I commissioned this team to develop a Manhattan Project 2, or MP2 as we then called it, and they came back to me on April 13 with a PowerPoint plan. That is what became Operation Warp Speed.   

Immediately after that meeting, I started talking with White House leaders, including Jared Kushner and Mark Meadows, about what we needed for this project to be successful. These leaders, and eventually the President, were eager to support as bold a vision as we needed.

I’ll note just one point for context: When you examine the pandemic planning that had been done over the years, there was a recognition of the need for accelerating the development of countermeasures like vaccines. In the Bush Administration pandemic flu plan I mentioned earlier, we specifically invested billions in our ability to scale up production of flu vaccines.

But what we had to do with Operation Warp Speed was unprecedented: We had to support the research, development, manufacturing, and distribution of a vaccine for a novel virus on a population-level scale and we had to do it quickly. No one had written a plan on how to do this—and they hadn’t planned for how we would need to engage so many partners to do it.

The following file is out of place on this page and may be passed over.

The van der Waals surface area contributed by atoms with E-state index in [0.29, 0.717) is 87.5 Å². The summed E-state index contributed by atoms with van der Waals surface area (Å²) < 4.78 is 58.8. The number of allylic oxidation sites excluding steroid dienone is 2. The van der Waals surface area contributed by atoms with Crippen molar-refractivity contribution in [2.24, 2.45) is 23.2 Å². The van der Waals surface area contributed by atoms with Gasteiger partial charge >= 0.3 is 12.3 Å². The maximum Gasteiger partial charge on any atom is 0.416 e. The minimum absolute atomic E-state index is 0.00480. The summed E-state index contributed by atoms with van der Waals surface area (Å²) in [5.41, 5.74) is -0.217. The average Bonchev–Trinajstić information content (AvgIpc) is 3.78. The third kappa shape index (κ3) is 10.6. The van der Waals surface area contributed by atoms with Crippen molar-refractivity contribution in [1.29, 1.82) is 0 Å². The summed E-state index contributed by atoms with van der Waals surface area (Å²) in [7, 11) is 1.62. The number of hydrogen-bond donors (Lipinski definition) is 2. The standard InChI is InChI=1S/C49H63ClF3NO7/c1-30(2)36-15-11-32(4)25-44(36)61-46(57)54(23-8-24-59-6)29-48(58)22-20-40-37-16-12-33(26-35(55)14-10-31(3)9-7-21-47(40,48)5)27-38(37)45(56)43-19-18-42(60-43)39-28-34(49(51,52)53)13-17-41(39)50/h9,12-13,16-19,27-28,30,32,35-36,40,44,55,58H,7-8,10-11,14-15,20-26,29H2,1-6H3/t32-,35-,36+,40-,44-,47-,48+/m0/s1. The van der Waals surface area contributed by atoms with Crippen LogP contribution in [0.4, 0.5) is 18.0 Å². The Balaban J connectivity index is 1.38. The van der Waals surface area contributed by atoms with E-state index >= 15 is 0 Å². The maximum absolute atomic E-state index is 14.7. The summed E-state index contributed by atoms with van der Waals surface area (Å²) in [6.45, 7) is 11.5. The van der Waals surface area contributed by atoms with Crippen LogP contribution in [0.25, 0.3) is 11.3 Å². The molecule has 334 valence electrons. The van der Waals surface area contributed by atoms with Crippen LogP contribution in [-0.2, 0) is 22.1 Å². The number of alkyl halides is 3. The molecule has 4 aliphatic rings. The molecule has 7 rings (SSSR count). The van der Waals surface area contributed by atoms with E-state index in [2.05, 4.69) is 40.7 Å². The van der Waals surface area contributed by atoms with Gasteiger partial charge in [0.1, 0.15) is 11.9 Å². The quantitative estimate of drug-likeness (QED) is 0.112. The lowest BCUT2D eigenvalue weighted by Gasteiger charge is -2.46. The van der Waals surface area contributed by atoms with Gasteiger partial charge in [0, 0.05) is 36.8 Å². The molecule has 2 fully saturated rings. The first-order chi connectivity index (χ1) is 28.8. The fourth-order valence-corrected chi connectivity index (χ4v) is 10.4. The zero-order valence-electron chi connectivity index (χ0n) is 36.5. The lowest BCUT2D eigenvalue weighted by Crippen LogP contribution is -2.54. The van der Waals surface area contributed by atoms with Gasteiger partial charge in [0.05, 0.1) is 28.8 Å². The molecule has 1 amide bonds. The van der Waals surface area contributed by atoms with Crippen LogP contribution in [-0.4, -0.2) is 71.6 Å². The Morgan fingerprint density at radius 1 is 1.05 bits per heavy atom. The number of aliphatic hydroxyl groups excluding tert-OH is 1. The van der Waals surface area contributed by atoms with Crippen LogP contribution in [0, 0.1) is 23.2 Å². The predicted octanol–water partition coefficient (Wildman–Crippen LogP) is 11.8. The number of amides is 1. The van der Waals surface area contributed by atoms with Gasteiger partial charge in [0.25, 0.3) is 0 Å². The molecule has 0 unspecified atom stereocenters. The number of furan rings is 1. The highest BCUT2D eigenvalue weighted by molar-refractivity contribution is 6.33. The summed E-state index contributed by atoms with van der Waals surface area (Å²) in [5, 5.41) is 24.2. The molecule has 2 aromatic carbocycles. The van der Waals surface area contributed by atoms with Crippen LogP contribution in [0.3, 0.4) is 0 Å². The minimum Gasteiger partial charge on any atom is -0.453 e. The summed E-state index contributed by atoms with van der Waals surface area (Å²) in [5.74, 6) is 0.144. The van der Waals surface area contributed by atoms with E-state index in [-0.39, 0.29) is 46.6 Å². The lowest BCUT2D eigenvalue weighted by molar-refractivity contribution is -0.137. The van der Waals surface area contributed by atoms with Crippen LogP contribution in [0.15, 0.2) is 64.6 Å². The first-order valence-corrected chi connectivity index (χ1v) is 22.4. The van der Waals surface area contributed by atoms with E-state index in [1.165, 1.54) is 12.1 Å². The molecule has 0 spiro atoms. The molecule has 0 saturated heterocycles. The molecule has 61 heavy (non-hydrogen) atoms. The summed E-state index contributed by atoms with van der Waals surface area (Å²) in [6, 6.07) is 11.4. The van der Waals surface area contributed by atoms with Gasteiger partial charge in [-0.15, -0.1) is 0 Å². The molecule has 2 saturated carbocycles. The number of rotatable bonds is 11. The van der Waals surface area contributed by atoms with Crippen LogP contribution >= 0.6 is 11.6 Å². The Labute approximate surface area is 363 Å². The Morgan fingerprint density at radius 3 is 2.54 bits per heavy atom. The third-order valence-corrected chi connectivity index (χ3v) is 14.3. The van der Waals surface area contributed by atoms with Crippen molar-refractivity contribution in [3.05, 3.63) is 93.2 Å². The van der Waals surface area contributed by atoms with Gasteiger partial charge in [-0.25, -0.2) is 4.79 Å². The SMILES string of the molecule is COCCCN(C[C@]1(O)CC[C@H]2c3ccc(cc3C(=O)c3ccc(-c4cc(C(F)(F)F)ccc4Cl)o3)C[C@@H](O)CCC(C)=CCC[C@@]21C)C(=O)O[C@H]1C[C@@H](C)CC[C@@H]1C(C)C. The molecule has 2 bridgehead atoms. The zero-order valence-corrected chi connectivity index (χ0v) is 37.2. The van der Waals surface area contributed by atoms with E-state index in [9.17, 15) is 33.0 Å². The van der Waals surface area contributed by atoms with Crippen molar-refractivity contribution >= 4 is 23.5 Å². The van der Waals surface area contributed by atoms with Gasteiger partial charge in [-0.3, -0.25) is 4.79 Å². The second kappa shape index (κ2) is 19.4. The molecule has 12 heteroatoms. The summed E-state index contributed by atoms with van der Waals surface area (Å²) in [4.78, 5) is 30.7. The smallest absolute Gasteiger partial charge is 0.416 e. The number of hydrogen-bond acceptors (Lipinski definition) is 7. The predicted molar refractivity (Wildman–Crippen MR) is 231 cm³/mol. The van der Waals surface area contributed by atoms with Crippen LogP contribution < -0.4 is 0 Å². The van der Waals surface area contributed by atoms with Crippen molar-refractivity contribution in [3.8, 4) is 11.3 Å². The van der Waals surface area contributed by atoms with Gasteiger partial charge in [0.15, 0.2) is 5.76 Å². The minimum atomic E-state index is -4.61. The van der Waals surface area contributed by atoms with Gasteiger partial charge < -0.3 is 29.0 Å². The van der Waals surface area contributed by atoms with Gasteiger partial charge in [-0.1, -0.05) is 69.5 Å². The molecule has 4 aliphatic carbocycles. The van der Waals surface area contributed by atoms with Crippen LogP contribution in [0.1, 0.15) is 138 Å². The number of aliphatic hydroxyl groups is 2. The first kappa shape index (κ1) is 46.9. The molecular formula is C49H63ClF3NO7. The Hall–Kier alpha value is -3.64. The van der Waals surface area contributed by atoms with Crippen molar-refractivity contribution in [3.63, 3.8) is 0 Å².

As I mentioned, the past 20-plus years of my life prepared me rather well to understand what we needed to do. First, I spent a decade in the biopharmaceutical industry—at a company that did a lot of biological manufacturing, giving me a sense of just how complex it would be to make hundreds of millions of doses within months.

Second, I spent almost a decade total at HHS. I learned what our department could do well—like research, partner, plan, incentivize, and coordinate—and what we generally didn’t do, which is execute on complex operational, logistical, and procurement projects.